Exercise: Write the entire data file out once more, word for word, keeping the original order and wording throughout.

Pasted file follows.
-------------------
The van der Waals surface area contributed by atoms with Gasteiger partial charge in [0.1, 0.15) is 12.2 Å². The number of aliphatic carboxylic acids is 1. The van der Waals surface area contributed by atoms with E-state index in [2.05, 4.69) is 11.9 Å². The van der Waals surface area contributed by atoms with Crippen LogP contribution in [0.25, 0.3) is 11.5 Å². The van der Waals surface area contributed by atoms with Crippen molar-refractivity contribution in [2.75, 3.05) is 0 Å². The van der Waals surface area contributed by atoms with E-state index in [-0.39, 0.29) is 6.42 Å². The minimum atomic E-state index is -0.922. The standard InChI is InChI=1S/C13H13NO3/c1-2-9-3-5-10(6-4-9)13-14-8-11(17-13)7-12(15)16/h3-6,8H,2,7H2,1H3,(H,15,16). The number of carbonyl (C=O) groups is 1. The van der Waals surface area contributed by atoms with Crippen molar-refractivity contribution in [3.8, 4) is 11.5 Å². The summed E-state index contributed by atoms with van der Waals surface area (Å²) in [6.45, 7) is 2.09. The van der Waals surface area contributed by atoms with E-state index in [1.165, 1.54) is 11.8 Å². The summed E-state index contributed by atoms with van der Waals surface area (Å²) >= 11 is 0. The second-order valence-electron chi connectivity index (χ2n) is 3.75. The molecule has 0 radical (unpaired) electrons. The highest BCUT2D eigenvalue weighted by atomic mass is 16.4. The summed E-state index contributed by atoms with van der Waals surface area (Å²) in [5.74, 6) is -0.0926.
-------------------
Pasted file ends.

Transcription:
The van der Waals surface area contributed by atoms with Gasteiger partial charge in [0.1, 0.15) is 12.2 Å². The number of aliphatic carboxylic acids is 1. The van der Waals surface area contributed by atoms with E-state index in [2.05, 4.69) is 11.9 Å². The van der Waals surface area contributed by atoms with Crippen LogP contribution in [0.25, 0.3) is 11.5 Å². The van der Waals surface area contributed by atoms with Crippen molar-refractivity contribution in [2.75, 3.05) is 0 Å². The van der Waals surface area contributed by atoms with E-state index in [-0.39, 0.29) is 6.42 Å². The minimum atomic E-state index is -0.922. The standard InChI is InChI=1S/C13H13NO3/c1-2-9-3-5-10(6-4-9)13-14-8-11(17-13)7-12(15)16/h3-6,8H,2,7H2,1H3,(H,15,16). The number of carbonyl (C=O) groups is 1. The van der Waals surface area contributed by atoms with Crippen molar-refractivity contribution in [3.8, 4) is 11.5 Å². The summed E-state index contributed by atoms with van der Waals surface area (Å²) in [6.45, 7) is 2.09. The van der Waals surface area contributed by atoms with E-state index in [1.165, 1.54) is 11.8 Å². The summed E-state index contributed by atoms with van der Waals surface area (Å²) >= 11 is 0. The second-order valence-electron chi connectivity index (χ2n) is 3.75. The molecule has 0 radical (unpaired) electrons. The highest BCUT2D eigenvalue weighted by atomic mass is 16.4. The summed E-state index contributed by atoms with van der Waals surface area (Å²) in [5.74, 6) is -0.0926.